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Top-down and Bottom-up Attentional Control: On the Nature of Interference from a Salient Distractor

Top-down and Bottom-up Attentional Control: On the Nature of Interference from a Salient Distractor
Top-down and Bottom-up Attentional Control: On the Nature of Interference from a Salient Distractor
In two experiments using spatial probes, we measured the temporal and spatial interactions between top-down control of attention and bottom-up interference from a salient distractor in visual search. The subjects searched for a square among circles, ignoring color. Probe response times showed that a color singleton distractor could draw attention to its location in the early stage of visual processing (before a 100-msec stimulus onset asynchrony [SOA]), but only when the color singleton distractor was located far from the target. Apparently the bottom-up activation of the singleton distractor's location is affected early on by local interactions with nearby stimulus locations. Moreover, probe results showed that a singleton distractor did not receive attention after extended practice. These results suggest that top-down control of attention is possible at an early stage of visual processing. In the long-SOA condition (150-msec SOA), spatial attention selected the target location over distractor locations, and this tendency occurred with or without extended practice.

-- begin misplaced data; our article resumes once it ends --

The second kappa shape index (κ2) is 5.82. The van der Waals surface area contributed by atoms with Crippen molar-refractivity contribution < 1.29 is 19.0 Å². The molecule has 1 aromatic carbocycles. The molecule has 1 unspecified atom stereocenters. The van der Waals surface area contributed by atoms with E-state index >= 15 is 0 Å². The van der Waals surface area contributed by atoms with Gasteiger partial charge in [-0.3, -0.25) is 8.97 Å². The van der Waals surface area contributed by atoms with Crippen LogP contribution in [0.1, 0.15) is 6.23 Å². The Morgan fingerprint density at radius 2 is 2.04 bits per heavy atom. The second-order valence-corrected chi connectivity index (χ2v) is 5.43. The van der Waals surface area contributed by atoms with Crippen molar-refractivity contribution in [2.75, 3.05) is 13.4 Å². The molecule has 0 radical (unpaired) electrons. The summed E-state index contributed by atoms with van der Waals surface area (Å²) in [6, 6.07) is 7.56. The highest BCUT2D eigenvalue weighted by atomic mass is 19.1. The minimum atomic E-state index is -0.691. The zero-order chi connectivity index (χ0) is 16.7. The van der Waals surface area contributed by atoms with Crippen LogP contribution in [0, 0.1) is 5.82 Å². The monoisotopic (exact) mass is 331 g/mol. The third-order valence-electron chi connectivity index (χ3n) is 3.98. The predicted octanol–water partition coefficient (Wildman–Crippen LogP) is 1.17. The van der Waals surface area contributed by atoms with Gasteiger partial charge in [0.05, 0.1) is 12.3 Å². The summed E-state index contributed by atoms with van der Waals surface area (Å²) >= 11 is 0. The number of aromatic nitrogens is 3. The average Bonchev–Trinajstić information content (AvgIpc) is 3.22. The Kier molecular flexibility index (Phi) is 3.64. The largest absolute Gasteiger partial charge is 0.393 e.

1009-1023
Kim, M.S.
66d3deeb-658d-4024-9846-6eb2d68d720a
Cave, K.R.
6b785a60-6331-429a-9b98-d0b10264db5b
Kim, M.S.
66d3deeb-658d-4024-9846-6eb2d68d720a
Cave, K.R.
6b785a60-6331-429a-9b98-d0b10264db5b

Kim, M.S. and Cave, K.R. (1999) Top-down and Bottom-up Attentional Control: On the Nature of Interference from a Salient Distractor. Perception and Psychophysics, 61, 1009-1023.

Record type: Article

Abstract

In two experiments using spatial probes, we measured the temporal and spatial interactions between top-down control of attention and bottom-up interference from a salient distractor in visual search. The subjects searched for a square among circles, ignoring color. Probe response times showed that a color singleton distractor could draw attention to its location in the early stage of visual processing (before a 100-msec stimulus onset asynchrony [SOA]), but only when the color singleton distractor was located far from the target. Apparently the bottom-up activation of the singleton distractor's location is affected early on by local interactions with nearby stimulus locations. Moreover, probe results showed that a singleton distractor did not receive attention after extended practice. These results suggest that top-down control of attention is possible at an early stage of visual processing. In the long-SOA condition (150-msec SOA), spatial attention selected the target location over distractor locations, and this tendency occurred with or without extended practice.

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Published date: 1999

Identifiers

Local EPrints ID: 56932
URI: http://eprints.soton.ac.uk/id/eprint/56932
PURE UUID: 5a1de875-e6db-47b5-acbd-375c2e255585

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Date deposited: 12 Aug 2008
Last modified: 13 Mar 2019 20:34

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